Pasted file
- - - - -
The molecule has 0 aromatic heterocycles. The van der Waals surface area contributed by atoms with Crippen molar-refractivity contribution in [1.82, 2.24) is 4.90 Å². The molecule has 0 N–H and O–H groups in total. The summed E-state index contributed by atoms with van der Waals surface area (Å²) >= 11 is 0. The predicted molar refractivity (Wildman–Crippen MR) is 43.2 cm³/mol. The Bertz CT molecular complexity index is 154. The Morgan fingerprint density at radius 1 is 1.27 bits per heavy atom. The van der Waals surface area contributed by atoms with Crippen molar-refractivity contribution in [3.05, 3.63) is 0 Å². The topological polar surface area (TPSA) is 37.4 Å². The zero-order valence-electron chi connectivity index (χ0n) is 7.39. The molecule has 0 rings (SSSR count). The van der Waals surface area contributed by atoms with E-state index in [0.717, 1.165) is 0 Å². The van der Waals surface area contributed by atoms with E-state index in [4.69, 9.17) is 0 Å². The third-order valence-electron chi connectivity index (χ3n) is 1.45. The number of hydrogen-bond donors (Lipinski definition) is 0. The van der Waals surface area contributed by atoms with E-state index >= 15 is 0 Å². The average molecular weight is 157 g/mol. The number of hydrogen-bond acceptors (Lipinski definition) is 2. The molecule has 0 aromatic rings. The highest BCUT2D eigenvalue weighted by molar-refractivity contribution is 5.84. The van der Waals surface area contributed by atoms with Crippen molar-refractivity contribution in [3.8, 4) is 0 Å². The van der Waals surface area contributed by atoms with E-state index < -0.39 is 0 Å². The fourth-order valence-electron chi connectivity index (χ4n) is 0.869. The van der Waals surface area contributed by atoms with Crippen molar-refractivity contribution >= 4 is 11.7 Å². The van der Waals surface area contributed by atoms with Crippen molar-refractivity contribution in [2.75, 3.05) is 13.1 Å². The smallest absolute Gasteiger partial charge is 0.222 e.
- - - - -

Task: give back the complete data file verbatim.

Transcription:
The molecule has 0 aromatic heterocycles. The van der Waals surface area contributed by atoms with Crippen molar-refractivity contribution in [1.82, 2.24) is 4.90 Å². The molecule has 0 N–H and O–H groups in total. The summed E-state index contributed by atoms with van der Waals surface area (Å²) >= 11 is 0. The predicted molar refractivity (Wildman–Crippen MR) is 43.2 cm³/mol. The Bertz CT molecular complexity index is 154. The Morgan fingerprint density at radius 1 is 1.27 bits per heavy atom. The van der Waals surface area contributed by atoms with Crippen molar-refractivity contribution in [3.05, 3.63) is 0 Å². The topological polar surface area (TPSA) is 37.4 Å². The zero-order valence-electron chi connectivity index (χ0n) is 7.39. The molecule has 0 rings (SSSR count). The van der Waals surface area contributed by atoms with E-state index in [0.717, 1.165) is 0 Å². The van der Waals surface area contributed by atoms with E-state index in [4.69, 9.17) is 0 Å². The third-order valence-electron chi connectivity index (χ3n) is 1.45. The number of hydrogen-bond donors (Lipinski definition) is 0. The van der Waals surface area contributed by atoms with E-state index >= 15 is 0 Å². The average molecular weight is 157 g/mol. The number of hydrogen-bond acceptors (Lipinski definition) is 2. The molecule has 0 aromatic rings. The highest BCUT2D eigenvalue weighted by molar-refractivity contribution is 5.84. The van der Waals surface area contributed by atoms with Crippen molar-refractivity contribution in [3.8, 4) is 0 Å². The van der Waals surface area contributed by atoms with E-state index < -0.39 is 0 Å². The fourth-order valence-electron chi connectivity index (χ4n) is 0.869. The van der Waals surface area contributed by atoms with Crippen molar-refractivity contribution >= 4 is 11.7 Å². The van der Waals surface area contributed by atoms with Crippen molar-refractivity contribution in [2.75, 3.05) is 13.1 Å². The smallest absolute Gasteiger partial charge is 0.222 e.